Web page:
Graphicly retires comic book apps, shifts to NOOK, Kindle, iPad bookstores
Graphicly provides a platform for digital comic books and other graphic works such as magazines and children’s books. Up until recently the company was probably best known for offering a series of apps for iOS, Android, and desktop computers that allowed you to read comic books.
But today Graphicly announced that it’s retiring those apps. Instead, the company will focus on offering tools that allow writers and artists to sell their works through the Kindle, NOOK, and iBooks stores, among other places.
In other words, Graphicly basically wants to get out of the store business and instead focus on providing artists with the tools to publish their works.
Authors can use Graphicly’s tools to upload their works once and make them available on multiple paltforms including the Kindle, iPhone, iPad, NOOK Color, NOOK Tablet, Kobo VOX, and other Android phones and tablets.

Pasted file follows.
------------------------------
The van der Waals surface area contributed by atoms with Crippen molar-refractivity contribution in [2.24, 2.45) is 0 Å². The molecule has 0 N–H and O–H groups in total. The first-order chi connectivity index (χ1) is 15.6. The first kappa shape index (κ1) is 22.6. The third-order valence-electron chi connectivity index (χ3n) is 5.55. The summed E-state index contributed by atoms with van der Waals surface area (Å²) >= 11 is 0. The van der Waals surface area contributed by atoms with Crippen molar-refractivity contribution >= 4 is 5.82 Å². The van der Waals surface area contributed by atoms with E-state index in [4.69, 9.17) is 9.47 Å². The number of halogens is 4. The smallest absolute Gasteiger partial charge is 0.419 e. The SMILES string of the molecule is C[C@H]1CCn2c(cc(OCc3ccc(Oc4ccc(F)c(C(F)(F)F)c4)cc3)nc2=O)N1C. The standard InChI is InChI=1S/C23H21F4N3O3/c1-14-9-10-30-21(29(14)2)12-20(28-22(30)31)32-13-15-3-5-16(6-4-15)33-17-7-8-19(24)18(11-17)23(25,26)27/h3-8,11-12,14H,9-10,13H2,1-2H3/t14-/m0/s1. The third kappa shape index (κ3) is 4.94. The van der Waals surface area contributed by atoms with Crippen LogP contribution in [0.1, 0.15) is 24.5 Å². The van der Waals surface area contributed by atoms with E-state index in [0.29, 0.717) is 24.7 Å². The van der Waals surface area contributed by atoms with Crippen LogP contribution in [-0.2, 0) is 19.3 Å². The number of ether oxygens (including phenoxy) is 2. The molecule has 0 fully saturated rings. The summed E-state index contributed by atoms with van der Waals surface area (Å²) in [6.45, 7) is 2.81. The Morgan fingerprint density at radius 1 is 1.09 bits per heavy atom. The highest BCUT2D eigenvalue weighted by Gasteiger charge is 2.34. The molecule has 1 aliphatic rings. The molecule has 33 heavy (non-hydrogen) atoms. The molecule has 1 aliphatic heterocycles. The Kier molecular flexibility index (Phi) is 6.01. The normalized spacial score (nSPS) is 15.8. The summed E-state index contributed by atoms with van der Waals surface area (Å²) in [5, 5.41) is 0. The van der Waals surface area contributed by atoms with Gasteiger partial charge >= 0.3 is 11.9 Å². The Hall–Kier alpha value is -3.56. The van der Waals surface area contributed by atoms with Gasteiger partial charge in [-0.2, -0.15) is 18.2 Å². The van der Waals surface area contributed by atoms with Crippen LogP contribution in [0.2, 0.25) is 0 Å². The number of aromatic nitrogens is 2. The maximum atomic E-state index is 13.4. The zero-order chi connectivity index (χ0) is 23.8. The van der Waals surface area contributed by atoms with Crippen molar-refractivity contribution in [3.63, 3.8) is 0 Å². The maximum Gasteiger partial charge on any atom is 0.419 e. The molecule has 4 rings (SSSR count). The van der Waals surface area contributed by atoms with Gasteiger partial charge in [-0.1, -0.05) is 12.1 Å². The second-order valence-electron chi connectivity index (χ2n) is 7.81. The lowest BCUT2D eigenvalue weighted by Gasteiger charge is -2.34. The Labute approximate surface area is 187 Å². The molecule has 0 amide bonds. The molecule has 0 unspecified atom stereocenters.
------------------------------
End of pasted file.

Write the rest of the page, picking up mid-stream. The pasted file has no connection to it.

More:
For readers, the idea is that you can still access the works — but you won’t have to use a Graphicly app to do it anymore. You can just browse the Kindle Store, iBooks store, or other marketplace.
If you’ve already bought titles from the Graphicly store and already have a Graphicly app installed on your phone, tablet, or desktop computer (using the Adobe AIR client), you can still read all the comics you’ve purchased. The comics are also accessible from the Graphicly website or using the Graphicly Facebook app.
But you won’t be able to download those apps anymore — which could be a problem if you decide to upgrade to a new tablet in the future.
This is the problem with purchasing content that’s tied to a specific format backed by a startup. In one way, that’s why it’s good to know that Graphicly’s future publications will be available in EPUB, PDF, Kindle Format 8 and other standards backed by companies that aren’t likely to go out of business right away.
But it’s kind of bad news for anyone who has already sunk a lot of money into comic book issues using Graphicly’s older platform, because it means that it will be tough to take them with you when you switch to your next phone or tablet.
Meanwhile rival ComiXology has released a major update to its comic book store/reading app for Android with a new user interface, faster performance, and support for downloading books in the background.
ComiXology is probably the biggest name in digital comics for Android and iOS at the moment, so there’s slightly less chance of the company pivoting and abandoning its mobile apps. But proceed with caution.